johncoxon: ([Me] Renovation)
[personal profile] johncoxon
Hello everyone! As most of you will have noticed I stopped posting book updates on here; I've migrated to Goodreads (which is a pretty awesome website). If you want to keep up with me on Goodreads then feel free to do so, I've linked my account to Facebook so it should be easy to find me.

However, I wanted to list the books that I want to read in February (as much for my reference as anything else) so here goes.

Books I'm currently reading

Report on Probability A by Brian Aldiss*
World War Z by Max Brooks
The Reality Dysfunction by Peter F. Hamilton*

Books I want to read

Ack-Ack Macaque by Gareth L. Powell*†
Cyber Circus by Kim Lakin-Smith*
The Noise Within by Ian Whates*
Hothouse by Brian Aldiss*
Chasm City by Alastair Reynolds (possibly)*
Midnight's Children by Salman Rushdie†
Cloud Atlas by David Mitchell‡

* Author appearing at the Space Fiction event being held at the National Space Centre in February.
† Reading for book club.
‡ UK film release on 22nd February.

Date: 2013-01-23 11:37 pm (UTC)
From: [identity profile] johncoxon.livejournal.com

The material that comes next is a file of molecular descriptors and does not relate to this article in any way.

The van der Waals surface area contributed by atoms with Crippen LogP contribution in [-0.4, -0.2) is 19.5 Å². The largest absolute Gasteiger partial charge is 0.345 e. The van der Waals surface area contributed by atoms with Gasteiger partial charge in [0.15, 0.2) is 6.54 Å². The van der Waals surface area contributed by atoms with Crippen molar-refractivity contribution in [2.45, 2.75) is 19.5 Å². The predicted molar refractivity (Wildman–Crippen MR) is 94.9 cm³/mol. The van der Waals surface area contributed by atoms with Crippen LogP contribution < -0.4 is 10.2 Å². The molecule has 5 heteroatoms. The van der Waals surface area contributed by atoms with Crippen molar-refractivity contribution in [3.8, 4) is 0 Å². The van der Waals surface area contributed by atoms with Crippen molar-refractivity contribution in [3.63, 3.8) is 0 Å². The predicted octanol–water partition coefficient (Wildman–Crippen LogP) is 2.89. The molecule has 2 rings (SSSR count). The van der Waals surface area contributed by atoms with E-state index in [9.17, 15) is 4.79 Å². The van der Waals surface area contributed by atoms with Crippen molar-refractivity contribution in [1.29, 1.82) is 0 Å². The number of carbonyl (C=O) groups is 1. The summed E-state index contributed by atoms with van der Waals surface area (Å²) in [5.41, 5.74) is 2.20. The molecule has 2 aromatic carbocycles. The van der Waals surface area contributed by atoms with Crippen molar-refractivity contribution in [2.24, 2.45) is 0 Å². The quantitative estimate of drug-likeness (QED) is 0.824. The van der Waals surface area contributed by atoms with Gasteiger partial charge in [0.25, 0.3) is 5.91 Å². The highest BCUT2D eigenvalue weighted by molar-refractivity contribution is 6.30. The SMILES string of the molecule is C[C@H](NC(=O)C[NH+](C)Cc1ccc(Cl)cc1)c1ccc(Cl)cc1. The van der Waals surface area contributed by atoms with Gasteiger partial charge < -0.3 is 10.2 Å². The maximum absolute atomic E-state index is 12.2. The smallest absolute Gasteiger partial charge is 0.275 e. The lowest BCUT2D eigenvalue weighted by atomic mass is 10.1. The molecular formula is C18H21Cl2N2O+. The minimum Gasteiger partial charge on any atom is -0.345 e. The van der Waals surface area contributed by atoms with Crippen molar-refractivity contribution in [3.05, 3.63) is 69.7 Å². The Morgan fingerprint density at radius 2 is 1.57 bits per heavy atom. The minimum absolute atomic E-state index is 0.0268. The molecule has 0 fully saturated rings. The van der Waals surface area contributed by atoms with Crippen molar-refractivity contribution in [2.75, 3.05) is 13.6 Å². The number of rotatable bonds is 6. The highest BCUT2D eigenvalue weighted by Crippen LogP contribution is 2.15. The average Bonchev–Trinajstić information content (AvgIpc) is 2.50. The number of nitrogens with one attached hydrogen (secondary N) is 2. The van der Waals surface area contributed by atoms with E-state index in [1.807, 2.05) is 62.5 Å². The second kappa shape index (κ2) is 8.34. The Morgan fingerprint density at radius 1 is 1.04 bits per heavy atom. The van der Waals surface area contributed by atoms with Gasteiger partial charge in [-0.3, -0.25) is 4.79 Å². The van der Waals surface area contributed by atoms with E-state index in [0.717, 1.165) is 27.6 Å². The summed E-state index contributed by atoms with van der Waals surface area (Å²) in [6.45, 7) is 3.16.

My PhD supervisor leant it to me, presumably as some sort of test of my character. It's incredibly boring, but I find the fact that it's incredibly boring quite interesting in itself, so I'm still not sure if I'm enjoying it.

Date: 2013-01-23 11:47 pm (UTC)
From: [identity profile] randy-byers.livejournal.com
Perhaps he or she told you (or you've seen elsewhere) that it's indebted to the French nouveau roman (e.g. Robbe-Grillet), which was an avant garde movement trying to reinvent the novel in the '50s. Wikipedia sez: 'Rejecting many of the established features of the novel to date, Robbe-Grillet regarded many earlier novelists as old-fashioned in their focus on plot, action, narrative, ideas, and character. Instead, he put forward a theory of the novel as focused on objects: the ideal nouveau roman would be an individual version and vision of things, subordinating plot and character to the details of the world rather than enlisting the world in their service.'

"Subordinating plot and character to the details of the world" is something that science fiction is actually frequently accused of, but I confess I didn't understand the point of Aldiss' novel the one time I read it. My recollection is that it didn't feel very science fictional.
Edited Date: 2013-01-23 11:48 pm (UTC)

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